The Mysterious Case Of 'Phantom' Island: Sandy Island That 'Disappeared' On Google Maps In 2012
A phantom island is a purported island which was included on maps for a period of time, but was later found not to exist. They usually originate from the reports of early sailors exploring new regions, and are commonly the result of navigational errors, mistaken observations, unverified misinformation, or deliberate fabrication. Some have remained on maps for centuries before being "un-discovered."
Some may have been purely mythical, such as the Isle of Demons near Newfoundland, which may have been based on local legends of a haunted island. The far-northern island of Thule was reported to exist by 4th century BCE Greek explorer Pytheas, but information about its purported location was lost; explorers and geographers since have speculated that it was the Shetland Islands, Iceland, Scandinavia, or possibly nonexistent. The island of Hy-Brasil was sometimes depicted on maps west of Ireland, but all accounts of it have been fanciful.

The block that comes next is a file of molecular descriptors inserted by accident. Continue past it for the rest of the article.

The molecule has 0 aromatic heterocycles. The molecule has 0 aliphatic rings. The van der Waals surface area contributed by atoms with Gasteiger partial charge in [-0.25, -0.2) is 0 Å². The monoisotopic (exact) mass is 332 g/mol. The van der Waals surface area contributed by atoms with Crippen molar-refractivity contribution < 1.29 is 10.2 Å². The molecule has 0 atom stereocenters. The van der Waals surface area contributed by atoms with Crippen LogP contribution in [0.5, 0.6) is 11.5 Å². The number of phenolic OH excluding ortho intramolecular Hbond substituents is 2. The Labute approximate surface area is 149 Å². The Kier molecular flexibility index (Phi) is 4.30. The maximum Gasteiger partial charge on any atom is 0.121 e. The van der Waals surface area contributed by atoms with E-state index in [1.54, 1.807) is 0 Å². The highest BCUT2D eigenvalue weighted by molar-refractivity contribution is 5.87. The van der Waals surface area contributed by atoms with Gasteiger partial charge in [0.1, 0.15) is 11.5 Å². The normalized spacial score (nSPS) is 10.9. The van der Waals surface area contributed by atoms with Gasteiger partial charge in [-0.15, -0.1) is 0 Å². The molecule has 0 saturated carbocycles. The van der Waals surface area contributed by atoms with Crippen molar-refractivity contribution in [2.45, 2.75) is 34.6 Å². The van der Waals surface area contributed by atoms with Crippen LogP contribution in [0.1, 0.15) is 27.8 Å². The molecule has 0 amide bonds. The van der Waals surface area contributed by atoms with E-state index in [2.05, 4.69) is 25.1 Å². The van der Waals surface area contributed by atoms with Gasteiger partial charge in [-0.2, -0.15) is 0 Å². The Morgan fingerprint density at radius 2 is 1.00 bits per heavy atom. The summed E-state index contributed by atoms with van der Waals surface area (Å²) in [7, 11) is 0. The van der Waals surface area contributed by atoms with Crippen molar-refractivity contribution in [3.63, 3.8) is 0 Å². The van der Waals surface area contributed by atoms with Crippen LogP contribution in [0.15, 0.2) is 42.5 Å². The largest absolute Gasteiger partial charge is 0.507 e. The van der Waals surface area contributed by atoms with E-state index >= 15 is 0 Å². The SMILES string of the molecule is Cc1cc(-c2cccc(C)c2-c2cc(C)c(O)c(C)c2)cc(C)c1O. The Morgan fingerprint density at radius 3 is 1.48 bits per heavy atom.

Sandy Island appeared on maps of the Coral Sea beginning in the late 19th century, between the Chesterfield Islands and Nereus Reef near New Caledonia, but was "undiscovered" in the 1970s. Nonetheless, it continued to be included in mapping data sets into the early 21st century.
A strange strip of land, known as Sandy Island, has been charted since 1774 as being located in New Caledonia in the South Pacific. But it has remained an enigma for many years.
Sandy Island became a subject of intrigue and in 2012, scientists headed to the area to find for themselves if there was any such island. To their surprise, they found nothing but blue waves of the sea.
The Australian scientists on the R/V Southern Surveyor “undiscovered” the island, finding nothing but the sea,
Scientists headed to the area and recorded ocean depths to be more than 4,300 feet, suggesting there was no chance of anything lurking beneath the water that would previously have been visible.
"We wanted to check it out because the navigation charts on board the ship showed a water depth of 1,400 metres (4,620 feet) in that area – very deep. It's on Google Earth and other maps so we went to check and there was no island," Maria Seton, of the University of Sydney, told AFP
There is no official explanation as to why several sightings of Sandy Island have been seen over the years, but many experts believe that the island may have been the floating remains of a submerged volcano or coastal subaerial eruption.
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